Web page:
The Catholic Liturgy for the 7th Sunday of Ordinary Time, Feb. 24, 2019. Gospel – Luke 6:27-38. Topic: Do I Smell Like a Rose?
During his college studies in England, the famous Hindu, Mahatma Gandhi, began reading the New Testament to keep a promise he had made to a friend. It made a positive impression on him and he said that Jesus’ words went straight to his heart. He was fascinated by the Gospel passage we heard proclaimed today: “But to you who hear I say, love your enemies, do good to those who hate you, bless those who curse you, pray for those who mistreat you.” He was convinced that if Christians lived these words of their Master, they would become a significant force for peace and justice in the world.
After reading the Gospels, Gandhi was eager to explore becoming a Christian. So, he decided to attend a Sunday service. When he reached the doors of a local Episcopalian church, he was stopped by a clergyman who said to him, “Where do you think you are going, you (derogatory British slang word for a person of color). There is no room for your kind in this church. Get out of here or I’ll have my ushers throw you down the steps”. Imagine experiencing this abuse after having just been filled with hope and enthusiasm by the words of Christ, who preached love, mercy, forgiveness and unity! After this sad episode, even though Jesus continued to occupy a significant place in Gandhi’s mind, he sadly – but understandably - he rejected Christianity. His path to Christianity has been road-blocked and detoured by the scandalous behavior of those who claimed the name of Christian, but lived lives that were so very far from the teachings of the Gospel
In preparing for today’s liturgy, another one of Gandhi’s comments on Christianity popped into my head. He was once asked what would be the best way to spread the transforming message of Christ in the modern world? Newspapers? Radio? Television? He shook head at those suggestions and replied: “A rose does not need to preach. It simply spreads its fragrance. The fragrance is its own sermon.” And so that made me ask myself a question that I think we would do well to each ask ourselves: Does my Christianity smell like a rose, attracting others by its fragrance to investigate the person and message of Jesus? Or does it smell more like a drive down HWY 5 by the cattle fields of Harris Ranch, repelling people from Christ?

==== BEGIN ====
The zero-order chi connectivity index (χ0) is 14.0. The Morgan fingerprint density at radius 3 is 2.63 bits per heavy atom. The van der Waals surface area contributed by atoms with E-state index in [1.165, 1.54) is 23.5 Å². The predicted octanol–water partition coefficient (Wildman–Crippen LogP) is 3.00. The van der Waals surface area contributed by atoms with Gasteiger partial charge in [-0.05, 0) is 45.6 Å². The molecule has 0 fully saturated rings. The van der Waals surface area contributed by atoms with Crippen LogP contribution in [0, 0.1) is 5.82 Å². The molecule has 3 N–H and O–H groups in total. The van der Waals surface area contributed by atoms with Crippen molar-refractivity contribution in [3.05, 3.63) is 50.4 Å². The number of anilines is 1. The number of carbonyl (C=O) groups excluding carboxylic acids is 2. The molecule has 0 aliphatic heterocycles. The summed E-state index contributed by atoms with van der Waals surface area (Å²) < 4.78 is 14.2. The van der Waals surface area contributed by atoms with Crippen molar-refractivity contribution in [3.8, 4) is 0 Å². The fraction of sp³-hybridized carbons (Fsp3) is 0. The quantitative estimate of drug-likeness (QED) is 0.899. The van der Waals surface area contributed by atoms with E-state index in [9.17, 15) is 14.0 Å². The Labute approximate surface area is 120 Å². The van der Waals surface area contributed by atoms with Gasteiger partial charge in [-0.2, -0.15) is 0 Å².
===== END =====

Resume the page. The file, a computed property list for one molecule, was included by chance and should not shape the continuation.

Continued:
You see, the problem is not that we do not know what Jesus is teaching us in today’s Gospel. The problem is that we do not live what we know. We all know what it means to love, to treat others with kindness no matter who they are, and to forgive those who offend us. We know what it means to not judge the reasons for a person’s particular actions because we cannot see into their minds, into their hearts. We know that only God can look into those secret chambers of the human person, and thus, only God can truly and honestly judge each one of us.
We fail rather consistently to put into practice what we preach and I am the first in that line of guilty Christians! We would like to live like Jesus but we find ourselves falling short of the mark, even if we start off the day with the best of intentions. And the reason for this moral weakness is the wound of original sin which is found within every human being.
But it was precisely to heal this wound that Jesus came to us as Brother, Savior and Lord. He does not a cruel Master who teaches us a lifestyle that is impossible to live. Rather, He promises to be with each one of us always, to live within each one of us, making it possible for us – by His divine presence and power within us - to say “yes” to love and mercy, to say “yes” to forgiveness and unity. And not to just say “yes” with our lips, but with the concrete actions of our behavior.
It is primarily through the Sacrament of the Eucharist, the Real Living Presence of the Risen Lord Jesus in Holy Communion, that this divine power and in-dwelling comes to us. Holy Communion - received with faith and mindfulness and not simply out of routine or habit – enables us to love and to live as true Christians, to put into practice the Gospel teachings that we heard today. We come to Mass every Sunday – and some of us more often that that – because we know how far we are from living and loving as Jesus taught. We know how much we need Jesus to live within us so that we do not become a road-block or a detour in someone’s path to Christ. We know how badly we need Jesus dwelling within us always, enabling us to become like roses, whose sweet fragrance of Christianity captures the attention of those around us, drawing them to the person and message of Jesus.